It appears central bank gold buying is continuing at a “breakneck pace.” Plus a look at what else is happening across the globe.
February 5 (King World News) – Peter Boockvar: JGB yields are moving higher after an FT article today titled “BoJ signals readiness to exit negative rates.” The first sentence of the piece, “Officials at the Bank of Japan have become increasingly confident that the economy is robust enough to attempt an imminent exit from the world’s remaining negative interest rates.” It seems like we’re getting real close here and March could be the month, though at the last BoJ meeting the hints were there and it’s maybe why the yen is not really moving. Yields are up notably across Asia, that spilled over into Europe and why US yields are up too again (as well as reasons below). The US 2 yr by the way is up 23 bps in two days to the highest since January 19th.
Upside Risks To Inflation
While just about all Fed members were citing higher long term interest rates last summer as further tightening policy for them, only Governor Michelle Bowman is talking about the easing of financial conditions and also geopolitics and how it could impact their policy. Back on January 9th, Bowman said “There is also the risk that the recent easing in financial conditions encourages a reaccelerating of growth, stalling the progress in lowering inflation, or even causing inflation to reaccelerate.”
Late Friday, she talked about the upside risks to inflation, including similar wording as above. “These include risks from geopolitical conditions, including the prominent risk of spillovers from geopolitical conflicts and the extent to which food and energy markets and supply chains remain exposed to these influences. There is also the risk that continued easing in financial conditions could add momentum to demand, stalling any further progress in lowering inflation, or even causing inflation to reaccelerate.” She also mentioned the “continued labor market tightness.”
Her conclusion, “I will remain cautious in my approach to considering future changes in the stance of policy. Reducing our policy rate too soon could result in requiring further future policy rate increases to return inflation to 2% in the longer run.” And she also threatened another rate hike if needed to restore price stability.
Now Jay Powell said nothing new last night on 60 Minutes that he didn’t say last Wednesday but I had to laugh when interviewer Scott Pelley was introducing the interview by saying “inflation has plummeted” as if people are experiencing a drop in the price of things and then went on to ask Powell, “Is inflation dead?” Anyway, Powell repeated that March is basically off the table and maybe by mid year they will cut rates which he seemed intent on doing this year at some point. Similar to the press conference, Powell again said nothing specific about easing financial conditions and the Red Sea situation and how it could influence policy but waiting to be more confident of the sustainability of the disinflation being seen could be his implicit acknowledgement of the risks to the upside in inflation, though its obviously moderated.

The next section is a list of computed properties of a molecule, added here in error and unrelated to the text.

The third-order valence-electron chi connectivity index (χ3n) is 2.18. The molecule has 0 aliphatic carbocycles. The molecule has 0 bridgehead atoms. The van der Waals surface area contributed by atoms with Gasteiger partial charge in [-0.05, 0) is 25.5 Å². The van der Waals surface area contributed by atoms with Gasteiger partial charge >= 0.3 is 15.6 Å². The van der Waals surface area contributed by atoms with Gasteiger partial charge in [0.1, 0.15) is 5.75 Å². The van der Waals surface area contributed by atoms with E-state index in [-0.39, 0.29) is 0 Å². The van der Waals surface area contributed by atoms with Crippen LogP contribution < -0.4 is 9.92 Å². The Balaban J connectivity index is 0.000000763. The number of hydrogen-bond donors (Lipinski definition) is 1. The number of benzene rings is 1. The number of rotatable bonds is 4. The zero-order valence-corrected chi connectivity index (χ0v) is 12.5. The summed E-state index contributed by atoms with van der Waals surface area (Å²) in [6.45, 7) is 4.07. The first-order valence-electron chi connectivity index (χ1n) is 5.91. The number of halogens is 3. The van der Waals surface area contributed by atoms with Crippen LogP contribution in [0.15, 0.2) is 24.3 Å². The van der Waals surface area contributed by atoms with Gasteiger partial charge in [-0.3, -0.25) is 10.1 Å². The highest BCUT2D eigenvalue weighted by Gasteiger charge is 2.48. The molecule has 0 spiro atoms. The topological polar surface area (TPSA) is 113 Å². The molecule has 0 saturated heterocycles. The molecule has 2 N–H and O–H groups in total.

I haven’t mentioned gold in a bit but don’t you worry, my bullishness is fully intact. Last week the World Gold Council released its 2023 report and central banks were again huge buyers of gold. “Central bank buying maintained a breakneck pace. Annual net purchases of 1,037 tons almost matched the 2022 record, falling just 45 tons short.” It is because of this bid for gold that gold has been able to trade near record highs in the face of high real rates and a strong dollar vs the yen, euro and pound. I specify these currencies because its action against others is more mixed…
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Let’s get to some earnings calls and the Camden Property Trust, a stock we own, one was pretty interesting on the multi family business, rents and the migration out of California and New York.